But back to pickleball. It’s a game started in the ‘60s on Bainbridge Island here in Washington, named after the originator’s dog, Pickles. Seriously. Apparently, Pickles had an affinity for whiffle balls, and whiffles are the balls of choice for this game. Whiffle balls and pingpong-like paddles.

racket and ball

Pickleball is played on a court smaller than that used for tennis, with a net similar to a tennis net only lower. The object of the game is to whack the whiffle ball back and forth — and oh my, the racket does make a satisfying Twhack! sound when it meets with the plastic ball — until the opposing team either misses it or hits it out of bounds. If your team was serving, you get a point; if the other team was serving, that person loses his or her serve.

Leslie serving

It’s fairly basic. I’m not completely clear why three lessons are mandatory but John and I aren’t usually ones to rabble-rouse, thus our participation — albeit abbreviated in John’s case — in the formal classes. We’re new here, after all. We don’t want to make waves. (And risk our status as young’uns? Not a chance.)

Each game is played to 11 and must be won by at least two points. It’s pretty much no holds barred as far as rules during play, with one important exception: you may not hit the ball before it bounces when any part of your body is in the kitchen.

That is not a typo. The “kitchen” is the lined-off area directly on either side of the net.


No one knows why it’s called the kitchen. It just is. And it’s where you try to dink the ball. To “dink” is to tap the whiffle ball lightly enough so as it falls barely over the net. Because the opposing team can’t rush into the kitchen to smack it and rather have to wait for it to bounce first, it’s often an effective shot.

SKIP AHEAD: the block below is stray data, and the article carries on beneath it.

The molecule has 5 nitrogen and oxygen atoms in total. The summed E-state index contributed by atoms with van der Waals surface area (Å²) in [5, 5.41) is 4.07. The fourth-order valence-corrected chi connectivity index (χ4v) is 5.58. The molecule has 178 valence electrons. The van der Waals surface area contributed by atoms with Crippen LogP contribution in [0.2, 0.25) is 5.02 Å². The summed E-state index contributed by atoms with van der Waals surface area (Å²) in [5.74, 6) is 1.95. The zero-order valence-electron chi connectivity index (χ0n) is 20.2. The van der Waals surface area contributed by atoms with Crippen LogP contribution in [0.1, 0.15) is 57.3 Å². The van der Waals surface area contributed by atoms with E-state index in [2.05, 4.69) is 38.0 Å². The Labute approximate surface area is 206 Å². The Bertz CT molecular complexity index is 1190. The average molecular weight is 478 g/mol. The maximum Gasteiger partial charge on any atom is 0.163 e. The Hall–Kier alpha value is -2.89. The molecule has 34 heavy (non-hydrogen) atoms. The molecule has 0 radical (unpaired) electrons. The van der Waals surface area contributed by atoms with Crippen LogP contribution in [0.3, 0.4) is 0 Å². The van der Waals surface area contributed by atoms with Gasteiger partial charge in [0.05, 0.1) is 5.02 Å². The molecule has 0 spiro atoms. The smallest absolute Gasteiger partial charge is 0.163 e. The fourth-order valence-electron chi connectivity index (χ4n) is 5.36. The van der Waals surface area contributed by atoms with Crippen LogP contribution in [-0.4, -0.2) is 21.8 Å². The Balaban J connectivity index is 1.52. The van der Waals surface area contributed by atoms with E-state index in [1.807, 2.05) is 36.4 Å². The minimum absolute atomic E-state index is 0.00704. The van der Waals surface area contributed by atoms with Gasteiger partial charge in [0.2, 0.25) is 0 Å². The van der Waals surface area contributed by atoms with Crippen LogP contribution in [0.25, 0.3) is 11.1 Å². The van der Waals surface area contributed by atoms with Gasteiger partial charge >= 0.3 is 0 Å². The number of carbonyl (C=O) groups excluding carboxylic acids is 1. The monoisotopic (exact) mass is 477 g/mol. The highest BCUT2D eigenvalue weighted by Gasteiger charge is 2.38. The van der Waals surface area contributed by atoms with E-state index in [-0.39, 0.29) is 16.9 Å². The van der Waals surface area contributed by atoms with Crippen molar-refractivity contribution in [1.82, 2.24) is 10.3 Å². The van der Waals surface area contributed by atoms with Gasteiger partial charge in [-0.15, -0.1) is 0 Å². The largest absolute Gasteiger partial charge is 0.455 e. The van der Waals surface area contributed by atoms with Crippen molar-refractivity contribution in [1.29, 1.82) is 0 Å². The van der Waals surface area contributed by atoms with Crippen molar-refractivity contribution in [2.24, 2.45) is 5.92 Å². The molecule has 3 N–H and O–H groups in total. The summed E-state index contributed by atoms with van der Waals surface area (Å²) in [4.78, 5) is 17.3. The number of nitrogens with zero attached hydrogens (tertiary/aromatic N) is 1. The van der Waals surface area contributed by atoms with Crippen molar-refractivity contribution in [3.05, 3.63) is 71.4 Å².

The woman who teaches us Cape Georgers how to pickeball has two cats, one named Lob and one named Dink (yet no pets named Serve or Volley, as far as I know), which leads me to two fascinating somewhat coincidental tidbits.

Fascinating somewhat coincidental tidbit #1: When John and I played racquetball many years ago, one of the women I played regularly had a son whom she referred to as Dink. There are no shots called dinks in racquetball so I know that’s not where his nickname came from. I never learned the origination but always thought it was kind of cruel, particularly since the kid was a little dorky and actually looked like someone you’d call Dink.

Fascinating somewhat coincidental tidbit #2: Prior to our racquetball days, John and I used to watch a game show called Tic Tac Dough (because there’s nothing at all dorky about that). The host of the show was the legendary Wink Martindale, who we — hilariously — renamed Dink Fartindale.

We’ve always prided ourselves on our maturity.

And now we have something else to be proud of. Or I should say, I have something. After the successful completion of three pickleball lessons, the teacher awarded my fellow classmates (all two of them) and me a graduation gift.

pickle pen

A pen shaped like a pickle. I love it. Does that make me a complete dork? Quite possibly, yes, but I can live with that.

Just call me Dink.